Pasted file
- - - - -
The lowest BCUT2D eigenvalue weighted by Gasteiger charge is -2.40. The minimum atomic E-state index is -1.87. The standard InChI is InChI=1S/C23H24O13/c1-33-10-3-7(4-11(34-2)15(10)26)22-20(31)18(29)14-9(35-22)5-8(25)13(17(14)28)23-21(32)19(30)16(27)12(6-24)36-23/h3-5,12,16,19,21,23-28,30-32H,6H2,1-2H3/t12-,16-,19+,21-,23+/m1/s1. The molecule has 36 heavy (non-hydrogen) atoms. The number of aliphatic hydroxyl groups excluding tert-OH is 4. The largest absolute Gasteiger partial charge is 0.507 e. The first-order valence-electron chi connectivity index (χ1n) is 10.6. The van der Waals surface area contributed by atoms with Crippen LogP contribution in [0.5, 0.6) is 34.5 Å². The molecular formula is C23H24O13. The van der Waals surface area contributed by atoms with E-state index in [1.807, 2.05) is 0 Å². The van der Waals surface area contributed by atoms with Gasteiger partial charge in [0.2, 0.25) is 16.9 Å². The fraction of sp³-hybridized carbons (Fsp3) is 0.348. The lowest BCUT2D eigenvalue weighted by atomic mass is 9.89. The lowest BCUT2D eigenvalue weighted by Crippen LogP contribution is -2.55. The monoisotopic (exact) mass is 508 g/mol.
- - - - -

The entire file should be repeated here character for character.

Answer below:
The lowest BCUT2D eigenvalue weighted by Gasteiger charge is -2.40. The minimum atomic E-state index is -1.87. The standard InChI is InChI=1S/C23H24O13/c1-33-10-3-7(4-11(34-2)15(10)26)22-20(31)18(29)14-9(35-22)5-8(25)13(17(14)28)23-21(32)19(30)16(27)12(6-24)36-23/h3-5,12,16,19,21,23-28,30-32H,6H2,1-2H3/t12-,16-,19+,21-,23+/m1/s1. The molecule has 36 heavy (non-hydrogen) atoms. The number of aliphatic hydroxyl groups excluding tert-OH is 4. The largest absolute Gasteiger partial charge is 0.507 e. The first-order valence-electron chi connectivity index (χ1n) is 10.6. The van der Waals surface area contributed by atoms with Crippen LogP contribution in [0.5, 0.6) is 34.5 Å². The molecular formula is C23H24O13. The van der Waals surface area contributed by atoms with E-state index in [1.807, 2.05) is 0 Å². The van der Waals surface area contributed by atoms with Gasteiger partial charge in [0.2, 0.25) is 16.9 Å². The fraction of sp³-hybridized carbons (Fsp3) is 0.348. The lowest BCUT2D eigenvalue weighted by atomic mass is 9.89. The lowest BCUT2D eigenvalue weighted by Crippen LogP contribution is -2.55. The monoisotopic (exact) mass is 508 g/mol.